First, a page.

A crane truck tipped over on Friday, April 3, 2015 at the Dallas Museum of Art, narrowly missing one of its most iconic sculptures.
The accident happened about 9:30 a.m. at the museum, where the crane could be seen resting on the roof of the museum â€” mere feet from â€œAve,â€ sculptor Mark di Suveroâ€™s red steel piece on the south lawn.
The museum issued a statement confirming that no sculptures were damaged in the accident. The crane was being used to set up a tent for the museumâ€™s Art Ball on April 11.
â€œThe south end of the Museum is closed until further notice,â€ the statement said, â€œbut the Museum will open today maintaining normal business hours.â€
A police officer at the scene said the crane operator was taken to Baylor University Medical Center, but early reports indicated his injuries were not serious.
â€œThe operator was injured when the crane fell. He was ambulatory when the ambulance arrived on the scene,â€ the museum said. â€œOur primary concern is for the well-being of the crane operator, as well as the safety of our visitors, staff, and volunteers.â€
The museum said it plans to move the crane by this afternoon.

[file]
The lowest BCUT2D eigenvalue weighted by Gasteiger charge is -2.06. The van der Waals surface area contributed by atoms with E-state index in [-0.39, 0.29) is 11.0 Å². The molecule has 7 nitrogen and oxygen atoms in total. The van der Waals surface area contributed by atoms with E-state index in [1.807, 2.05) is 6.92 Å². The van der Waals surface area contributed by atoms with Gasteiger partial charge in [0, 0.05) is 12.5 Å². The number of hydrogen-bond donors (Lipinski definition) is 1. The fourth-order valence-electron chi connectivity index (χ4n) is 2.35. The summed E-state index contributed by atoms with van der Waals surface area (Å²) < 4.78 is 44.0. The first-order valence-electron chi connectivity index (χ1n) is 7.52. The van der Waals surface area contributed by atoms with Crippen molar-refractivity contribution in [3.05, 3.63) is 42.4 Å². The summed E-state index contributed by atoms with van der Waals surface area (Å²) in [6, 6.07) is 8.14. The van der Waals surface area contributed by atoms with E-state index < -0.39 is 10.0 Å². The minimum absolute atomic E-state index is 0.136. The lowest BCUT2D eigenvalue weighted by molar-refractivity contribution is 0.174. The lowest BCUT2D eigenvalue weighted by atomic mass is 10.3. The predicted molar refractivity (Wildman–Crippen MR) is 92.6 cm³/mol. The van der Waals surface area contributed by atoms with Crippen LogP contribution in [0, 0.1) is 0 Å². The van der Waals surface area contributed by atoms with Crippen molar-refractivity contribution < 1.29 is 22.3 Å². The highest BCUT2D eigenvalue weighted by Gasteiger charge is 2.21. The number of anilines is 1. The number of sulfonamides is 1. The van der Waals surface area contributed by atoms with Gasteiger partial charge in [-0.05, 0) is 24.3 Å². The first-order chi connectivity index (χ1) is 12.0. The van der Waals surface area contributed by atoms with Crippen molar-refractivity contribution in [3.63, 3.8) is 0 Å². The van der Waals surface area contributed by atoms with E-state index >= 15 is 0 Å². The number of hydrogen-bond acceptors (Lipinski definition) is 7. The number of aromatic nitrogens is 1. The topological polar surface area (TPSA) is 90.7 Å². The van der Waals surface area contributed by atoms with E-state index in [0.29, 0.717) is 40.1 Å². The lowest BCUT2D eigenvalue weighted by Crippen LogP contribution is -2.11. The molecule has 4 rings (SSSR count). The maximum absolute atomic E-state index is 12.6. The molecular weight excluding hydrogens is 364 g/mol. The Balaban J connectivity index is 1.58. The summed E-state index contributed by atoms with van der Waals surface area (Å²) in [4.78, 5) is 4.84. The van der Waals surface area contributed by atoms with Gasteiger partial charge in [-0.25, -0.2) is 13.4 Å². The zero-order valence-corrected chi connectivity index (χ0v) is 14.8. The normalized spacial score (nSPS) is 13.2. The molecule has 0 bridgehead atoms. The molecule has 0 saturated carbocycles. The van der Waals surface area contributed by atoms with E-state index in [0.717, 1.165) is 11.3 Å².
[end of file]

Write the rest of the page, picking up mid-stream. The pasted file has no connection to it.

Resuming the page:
James Walker was sitting in his truck waiting for the museum to open when the crane truck fell. He said the crane operator seemed to be fine.
â€œThe man sitting inside bumped his head on the window,â€ he said. â€œI donâ€™t think he got hurt that bad.â€
Scharff Crane Rental declined to comment on the accident.
Workers could be seen removing another sculpture from the balcony underneath where the crane was resting.
Curious passers-by gathered at the corner of Harwood Street and Ross Avenue, marveling at the sight at the DMA.
â€œThe latest exhibit of the DMA,â€ one man joked, as he walked by.
Jennifer Caveness, a trainer at Trophy Fitness across the street, was working with a client when she saw the truck fly up as the crane smashed into the roof of the building.
From the second floor gym, Caveness saw a handful of workers scatter away from the crane, she said.
â€œI know itâ€™s Good Friday, but itâ€™s a very bad Friday for them,â€ she said. â€œBut as long as everyone is OK, itâ€™s all good. Buildings can be fixed.â€
Source: Naheed Rajwani,Â Dallas Morning News